Much of the food bought by the United States government from farmers to reduce the impact of trade disputes ends up going to food banks.
Photo by Greg Vojtko/U.S. Navy/Wikipedia
(Indianapolis, Ind.) - International trade fights are having an unexpected upside for Indiana programs that focus on feeding the hungry.
To make up in part for the lost overseas markets, the U.S. Department of Agriculture is buying much more food from producers, and that food ends up at food banks and pantries.
Josh Trenary, executive director of the Indiana Pork Producers Association, says the government bought 10 times as much pork this year than in the past - so much, in fact, it was a challenge at first.
But he says it's the kind of problem feeding programs like to have.
"It was such a great opportunity to get this much protein at once, they have found ways to make it work," Trenary states.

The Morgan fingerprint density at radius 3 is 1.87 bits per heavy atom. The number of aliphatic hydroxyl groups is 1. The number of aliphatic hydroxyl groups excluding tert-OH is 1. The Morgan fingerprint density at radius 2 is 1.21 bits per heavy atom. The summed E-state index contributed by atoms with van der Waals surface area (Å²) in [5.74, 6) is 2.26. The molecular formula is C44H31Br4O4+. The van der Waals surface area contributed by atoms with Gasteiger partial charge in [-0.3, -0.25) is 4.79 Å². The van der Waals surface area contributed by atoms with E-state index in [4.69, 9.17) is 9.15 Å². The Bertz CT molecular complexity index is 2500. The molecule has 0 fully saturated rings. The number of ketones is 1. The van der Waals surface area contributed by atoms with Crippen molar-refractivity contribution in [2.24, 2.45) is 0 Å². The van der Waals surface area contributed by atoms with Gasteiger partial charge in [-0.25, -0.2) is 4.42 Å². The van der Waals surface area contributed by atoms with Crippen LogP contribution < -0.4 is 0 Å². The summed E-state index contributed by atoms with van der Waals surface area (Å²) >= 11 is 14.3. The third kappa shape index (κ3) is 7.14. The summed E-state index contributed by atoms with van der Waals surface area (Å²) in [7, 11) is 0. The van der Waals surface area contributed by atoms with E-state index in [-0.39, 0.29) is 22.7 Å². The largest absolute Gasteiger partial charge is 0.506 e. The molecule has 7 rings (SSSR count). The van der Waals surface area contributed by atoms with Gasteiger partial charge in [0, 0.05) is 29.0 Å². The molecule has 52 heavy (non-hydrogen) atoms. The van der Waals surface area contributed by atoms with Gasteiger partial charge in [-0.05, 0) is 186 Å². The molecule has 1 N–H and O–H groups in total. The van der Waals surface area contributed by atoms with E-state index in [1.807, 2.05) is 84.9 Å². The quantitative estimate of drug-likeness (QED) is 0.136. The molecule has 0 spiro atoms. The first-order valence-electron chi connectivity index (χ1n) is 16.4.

The trade situation remains in flux, but Trenary says the mitigation program looks likely to continue for at least one more year.
According to Glenn Roberts, executive director of Tri-State Food Bank in Evansville, the federal government had never before bought fresh milk - it was typically dried or condensed.
This year, he says his food bank got 12,000 thousand gallons of fresh milk from the three states it serves.
"And our cooler would be just jam-packed with milk - and of course, that is the most perishable item," he relates. "But again, we are in the business of feeding hungry people. This has been a huge blessing to us."
Roberts estimates in all, his food bank received an extra 1.3 million pounds of extra food in 2019 due to trade mitigation.